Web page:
Too often, we get stuck in the circular politics of “any choice as long as it’s this one”. Photo: Getty
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The myth of choice: some ways of giving birth aren’t “more feminist” than others

Childbirth is just one of the areas in which modern-day feminist beliefs can end up being appropriated by neoliberal and neoconservative agendas. Unless accompanied by structural change, “choice” is too often only meaningful for a small elite.

Occasionally the new feminism can feel exactly like the old sexism. Whenever this happens, the easiest thing to do is blame yourself. You are behind the times. You are immature. You haven’t caught on to the fact that what looks like sexism is now empowerment. You just can’t handle the truth because the new feminism is so counter-cultural – so totally “out there” – it would fry your tiny brain.

I find this happens to me a lot. There are so many things which seem not very feminist at all and yet it turns out they’re totally liberating. You just have to develop the correct mindset. If you’ve not yet reached this sublime state of being, then you just have to try harder.

Take childbirth, for instance. A century ago, first-wave feminists were campaigning for the use of pain relief during labour. It was, to quote Alison Phipps, “part of a broader fight to free women from the dominion of biology”. Fast-forward a hundred years, however, and it turns out that a drug-free labour is more liberating after all, as an act of resistance against “the pathologisation of women’s natural reproductive capacities”.

You’d be forgiven for thinking this means we’d come full circle. Nevertheless, this time it’s different. Labour might still be painful but this time we have agency. This time we are in control of our bodies. This time we don’t need drugs. Why? Because we’re educated women making empowered choices. Because we’ve realised that the problem was all in our heads.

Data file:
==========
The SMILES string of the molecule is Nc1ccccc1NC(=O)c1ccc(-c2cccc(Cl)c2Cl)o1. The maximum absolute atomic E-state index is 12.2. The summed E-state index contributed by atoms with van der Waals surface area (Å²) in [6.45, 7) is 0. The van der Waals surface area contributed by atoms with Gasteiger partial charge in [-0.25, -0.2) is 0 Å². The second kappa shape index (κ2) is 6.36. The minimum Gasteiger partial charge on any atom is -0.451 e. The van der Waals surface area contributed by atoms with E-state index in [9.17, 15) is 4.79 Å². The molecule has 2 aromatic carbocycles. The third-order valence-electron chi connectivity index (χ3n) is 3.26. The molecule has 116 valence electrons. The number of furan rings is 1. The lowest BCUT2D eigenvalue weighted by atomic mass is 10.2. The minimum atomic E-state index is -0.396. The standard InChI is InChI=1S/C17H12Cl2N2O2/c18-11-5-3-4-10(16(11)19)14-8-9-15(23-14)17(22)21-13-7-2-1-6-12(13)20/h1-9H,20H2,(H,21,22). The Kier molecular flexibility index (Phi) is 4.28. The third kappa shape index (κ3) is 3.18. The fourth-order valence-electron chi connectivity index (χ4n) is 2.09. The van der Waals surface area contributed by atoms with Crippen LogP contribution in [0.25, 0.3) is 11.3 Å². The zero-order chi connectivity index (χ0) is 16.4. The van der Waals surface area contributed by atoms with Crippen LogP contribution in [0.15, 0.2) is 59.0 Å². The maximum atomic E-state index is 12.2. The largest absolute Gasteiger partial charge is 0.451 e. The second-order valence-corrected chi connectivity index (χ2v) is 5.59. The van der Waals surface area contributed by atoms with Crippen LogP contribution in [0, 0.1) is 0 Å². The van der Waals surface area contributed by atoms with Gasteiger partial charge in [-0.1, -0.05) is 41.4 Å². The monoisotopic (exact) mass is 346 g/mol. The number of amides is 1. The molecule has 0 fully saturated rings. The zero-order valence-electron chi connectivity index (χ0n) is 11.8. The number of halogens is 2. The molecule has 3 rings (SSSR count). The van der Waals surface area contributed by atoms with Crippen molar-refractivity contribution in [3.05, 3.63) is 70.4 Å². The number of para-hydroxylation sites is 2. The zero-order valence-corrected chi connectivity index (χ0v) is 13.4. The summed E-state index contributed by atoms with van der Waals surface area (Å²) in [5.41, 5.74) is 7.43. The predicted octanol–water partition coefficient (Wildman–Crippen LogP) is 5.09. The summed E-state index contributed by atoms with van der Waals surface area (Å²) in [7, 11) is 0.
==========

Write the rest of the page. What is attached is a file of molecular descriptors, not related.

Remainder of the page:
I’ve always felt uncomfortable with this modern understanding of reproductive realities. Even so, I’ve rarely had the nerve to admit it. I don’t want to seem dismissive of those who do feel empowered by childbirth. I don’t want to appear prudish and mistrustful of the female body. I don’t want to look like a pro-capitalist, materialistic sell-out and if medicalisation is now the mainstream, then surely natural childbirth really is the radical, liberating alternative. And yet it all feels rather odd. To put it bluntly, giving birth in agony or feeling a failure for having an epidural or caesarean does not seem very radical or liberating to me. On the contrary, the current insistence that it is – accompanied by flippant dismissals of those who are “too push to push” – strikes me as conservative and puritanical. I don’t think there is an easy way to give birth so why are we pretending that such a thing can, by sheer force of will, be within every woman’s grasp?

In The Politics of the Body, Phipps explores the ways in which modern-day feminist beliefs intersect with and may even be appropriated by neoliberal and neoconservative agendas. Childbirth is one of several areas of discussion, which also include breastfeeding, sex work, violence against women and the wearing of the veil. What many of these areas have in common is the way in which current feminist debate is focused not on structural support or political change, but on individual choice (albeit not without the intimation that there can be a “wrong” choice, such as having an elective caesarean or deciding to formula feed). It’s a focus which has, to my mind, allowed inequality in through the back door. As Phipps observes, “choice is to a large extent a function of privilege”. It’s all very well to tell women they are not victims of punters, male colleagues or the medical establishment, but unless you change the material conditions in which women make choices, choice will only be meaningful for a small elite.